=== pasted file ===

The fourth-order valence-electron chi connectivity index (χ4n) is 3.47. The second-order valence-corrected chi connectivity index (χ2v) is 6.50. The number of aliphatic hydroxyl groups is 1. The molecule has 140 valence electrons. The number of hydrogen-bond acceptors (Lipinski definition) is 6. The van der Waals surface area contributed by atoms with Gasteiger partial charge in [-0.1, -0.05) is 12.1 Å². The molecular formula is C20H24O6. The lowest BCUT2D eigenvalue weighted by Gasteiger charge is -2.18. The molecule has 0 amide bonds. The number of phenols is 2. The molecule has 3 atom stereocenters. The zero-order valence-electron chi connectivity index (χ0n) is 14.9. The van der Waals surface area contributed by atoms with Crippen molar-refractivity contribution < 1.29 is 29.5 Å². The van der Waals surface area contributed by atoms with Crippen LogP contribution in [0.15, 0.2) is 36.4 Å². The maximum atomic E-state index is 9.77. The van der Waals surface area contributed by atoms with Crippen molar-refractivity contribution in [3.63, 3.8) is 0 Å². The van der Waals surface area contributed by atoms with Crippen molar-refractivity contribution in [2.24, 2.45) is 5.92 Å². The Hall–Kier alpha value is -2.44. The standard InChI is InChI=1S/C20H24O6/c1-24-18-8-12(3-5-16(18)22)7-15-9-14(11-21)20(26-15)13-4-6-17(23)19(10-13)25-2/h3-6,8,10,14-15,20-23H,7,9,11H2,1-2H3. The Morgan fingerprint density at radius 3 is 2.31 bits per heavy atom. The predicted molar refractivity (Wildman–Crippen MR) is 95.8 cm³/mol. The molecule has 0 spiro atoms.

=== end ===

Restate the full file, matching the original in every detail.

The fourth-order valence-electron chi connectivity index (χ4n) is 3.47. The second-order valence-corrected chi connectivity index (χ2v) is 6.50. The number of aliphatic hydroxyl groups is 1. The molecule has 140 valence electrons. The number of hydrogen-bond acceptors (Lipinski definition) is 6. The van der Waals surface area contributed by atoms with Gasteiger partial charge in [-0.1, -0.05) is 12.1 Å². The molecular formula is C20H24O6. The lowest BCUT2D eigenvalue weighted by Gasteiger charge is -2.18. The molecule has 0 amide bonds. The number of phenols is 2. The molecule has 3 atom stereocenters. The zero-order valence-electron chi connectivity index (χ0n) is 14.9. The van der Waals surface area contributed by atoms with Crippen molar-refractivity contribution < 1.29 is 29.5 Å². The van der Waals surface area contributed by atoms with Crippen LogP contribution in [0.15, 0.2) is 36.4 Å². The maximum atomic E-state index is 9.77. The van der Waals surface area contributed by atoms with Crippen molar-refractivity contribution in [3.63, 3.8) is 0 Å². The van der Waals surface area contributed by atoms with Crippen molar-refractivity contribution in [2.24, 2.45) is 5.92 Å². The Hall–Kier alpha value is -2.44. The standard InChI is InChI=1S/C20H24O6/c1-24-18-8-12(3-5-16(18)22)7-15-9-14(11-21)20(26-15)13-4-6-17(23)19(10-13)25-2/h3-6,8,10,14-15,20-23H,7,9,11H2,1-2H3. The Morgan fingerprint density at radius 3 is 2.31 bits per heavy atom. The predicted molar refractivity (Wildman–Crippen MR) is 95.8 cm³/mol. The molecule has 0 spiro atoms.